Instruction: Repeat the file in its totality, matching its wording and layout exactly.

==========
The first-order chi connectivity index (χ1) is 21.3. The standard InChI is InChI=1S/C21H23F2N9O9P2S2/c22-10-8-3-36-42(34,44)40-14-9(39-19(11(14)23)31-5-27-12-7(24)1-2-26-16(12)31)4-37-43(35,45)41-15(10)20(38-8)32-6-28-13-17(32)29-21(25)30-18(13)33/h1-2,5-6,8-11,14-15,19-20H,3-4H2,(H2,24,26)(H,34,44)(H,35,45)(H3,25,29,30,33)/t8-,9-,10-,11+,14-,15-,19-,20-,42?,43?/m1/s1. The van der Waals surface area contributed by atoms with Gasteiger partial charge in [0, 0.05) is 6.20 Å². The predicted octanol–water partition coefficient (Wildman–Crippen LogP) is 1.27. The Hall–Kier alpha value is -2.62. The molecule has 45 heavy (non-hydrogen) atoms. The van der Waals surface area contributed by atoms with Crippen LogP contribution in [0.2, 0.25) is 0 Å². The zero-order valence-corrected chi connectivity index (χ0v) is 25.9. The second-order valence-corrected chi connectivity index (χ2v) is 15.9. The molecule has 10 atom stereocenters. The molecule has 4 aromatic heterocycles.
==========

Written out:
The first-order chi connectivity index (χ1) is 21.3. The standard InChI is InChI=1S/C21H23F2N9O9P2S2/c22-10-8-3-36-42(34,44)40-14-9(39-19(11(14)23)31-5-27-12-7(24)1-2-26-16(12)31)4-37-43(35,45)41-15(10)20(38-8)32-6-28-13-17(32)29-21(25)30-18(13)33/h1-2,5-6,8-11,14-15,19-20H,3-4H2,(H2,24,26)(H,34,44)(H,35,45)(H3,25,29,30,33)/t8-,9-,10-,11+,14-,15-,19-,20-,42?,43?/m1/s1. The van der Waals surface area contributed by atoms with Gasteiger partial charge in [0, 0.05) is 6.20 Å². The predicted octanol–water partition coefficient (Wildman–Crippen LogP) is 1.27. The Hall–Kier alpha value is -2.62. The molecule has 45 heavy (non-hydrogen) atoms. The van der Waals surface area contributed by atoms with Crippen LogP contribution in [0.2, 0.25) is 0 Å². The zero-order valence-corrected chi connectivity index (χ0v) is 25.9. The second-order valence-corrected chi connectivity index (χ2v) is 15.9. The molecule has 10 atom stereocenters. The molecule has 4 aromatic heterocycles.